1 Answer | Add Yours
Lady Macbeth appears as nothing less than monstrous in these scenes. Scene 5 features her soliloquy in which she begins planning the murder of Duncan and invokes all manner of evil spirits for the purpose. In Scene 7, she appears equally ruthless, urging her husband on to commit the murder. He is not entirely willing, but she jeers at him for being weak and declares that she herself would be quite prepared to kill her own baby if required.
In both scenes, Lady Macbeth comes across as not just wicked but grotesque, as she deliberately renounces humane traits like kindliness and mercy and all her own supposedly softer, womanly qualities, conjuring up a frightening picture of herself as filled 'from the crown to the toe top-full/of direst cruelty' (40-41) and with breasts full of 'gall' (46). She follows this up with the even grimmer image in Scene 7 of herself dashing out her baby's brains.
Lady Macbeth, then, appears as an utterly pitiless, scheming villain at this early stage, prior to the murder of Duncan. However, over the course of the play, this picture of her is not quite borne out. After the murder of Duncan she gradually becomes unhinged with remorse, as her famous sleepwalking scene, when she desperately tries to wash her hands free of blood, attests. In the end, she is not really fitted for such villainy. Although she appears so evil in the scenes discussed above, what she is really doing is trying to work herself up to the pitch of committing murder, to psyche herself up for the dreadful task. It doesn't really come naturally to her.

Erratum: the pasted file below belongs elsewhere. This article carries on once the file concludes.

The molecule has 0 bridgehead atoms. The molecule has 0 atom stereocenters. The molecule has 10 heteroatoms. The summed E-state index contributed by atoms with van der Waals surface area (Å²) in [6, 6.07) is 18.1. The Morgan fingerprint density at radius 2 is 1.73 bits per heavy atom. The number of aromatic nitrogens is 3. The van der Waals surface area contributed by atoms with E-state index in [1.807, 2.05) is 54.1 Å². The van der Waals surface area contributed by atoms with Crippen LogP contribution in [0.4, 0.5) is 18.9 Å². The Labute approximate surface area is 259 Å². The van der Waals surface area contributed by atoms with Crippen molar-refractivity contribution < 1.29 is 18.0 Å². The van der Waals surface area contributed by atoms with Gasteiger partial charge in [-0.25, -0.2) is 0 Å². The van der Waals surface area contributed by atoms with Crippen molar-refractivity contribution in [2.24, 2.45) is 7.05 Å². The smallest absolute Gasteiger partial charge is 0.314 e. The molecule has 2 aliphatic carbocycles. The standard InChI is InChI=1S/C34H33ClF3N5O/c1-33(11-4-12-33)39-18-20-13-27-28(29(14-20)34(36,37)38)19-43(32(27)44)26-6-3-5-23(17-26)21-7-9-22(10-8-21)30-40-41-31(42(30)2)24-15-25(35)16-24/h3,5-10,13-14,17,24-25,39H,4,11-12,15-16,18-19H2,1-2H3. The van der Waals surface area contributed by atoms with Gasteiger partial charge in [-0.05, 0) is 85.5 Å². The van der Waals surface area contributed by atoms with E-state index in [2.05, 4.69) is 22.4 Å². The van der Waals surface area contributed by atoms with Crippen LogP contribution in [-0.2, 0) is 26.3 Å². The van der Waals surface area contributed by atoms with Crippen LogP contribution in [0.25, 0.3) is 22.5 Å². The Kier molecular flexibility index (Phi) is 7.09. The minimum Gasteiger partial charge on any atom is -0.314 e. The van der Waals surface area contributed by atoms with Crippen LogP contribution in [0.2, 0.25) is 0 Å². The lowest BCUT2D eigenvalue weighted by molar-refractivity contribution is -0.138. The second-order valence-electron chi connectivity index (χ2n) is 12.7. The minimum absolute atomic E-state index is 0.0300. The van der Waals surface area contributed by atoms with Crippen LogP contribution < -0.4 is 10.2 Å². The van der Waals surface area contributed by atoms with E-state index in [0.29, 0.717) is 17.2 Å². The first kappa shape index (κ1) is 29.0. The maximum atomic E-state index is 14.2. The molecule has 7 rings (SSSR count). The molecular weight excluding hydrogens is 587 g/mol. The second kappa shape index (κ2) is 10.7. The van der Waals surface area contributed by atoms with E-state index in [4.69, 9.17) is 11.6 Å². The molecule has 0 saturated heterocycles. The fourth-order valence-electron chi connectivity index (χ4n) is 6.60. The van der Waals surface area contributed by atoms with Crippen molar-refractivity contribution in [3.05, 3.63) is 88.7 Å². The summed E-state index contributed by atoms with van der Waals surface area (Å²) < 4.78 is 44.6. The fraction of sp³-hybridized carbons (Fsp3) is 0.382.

We’ve answered 318,916 questions. We can answer yours, too.Ask a question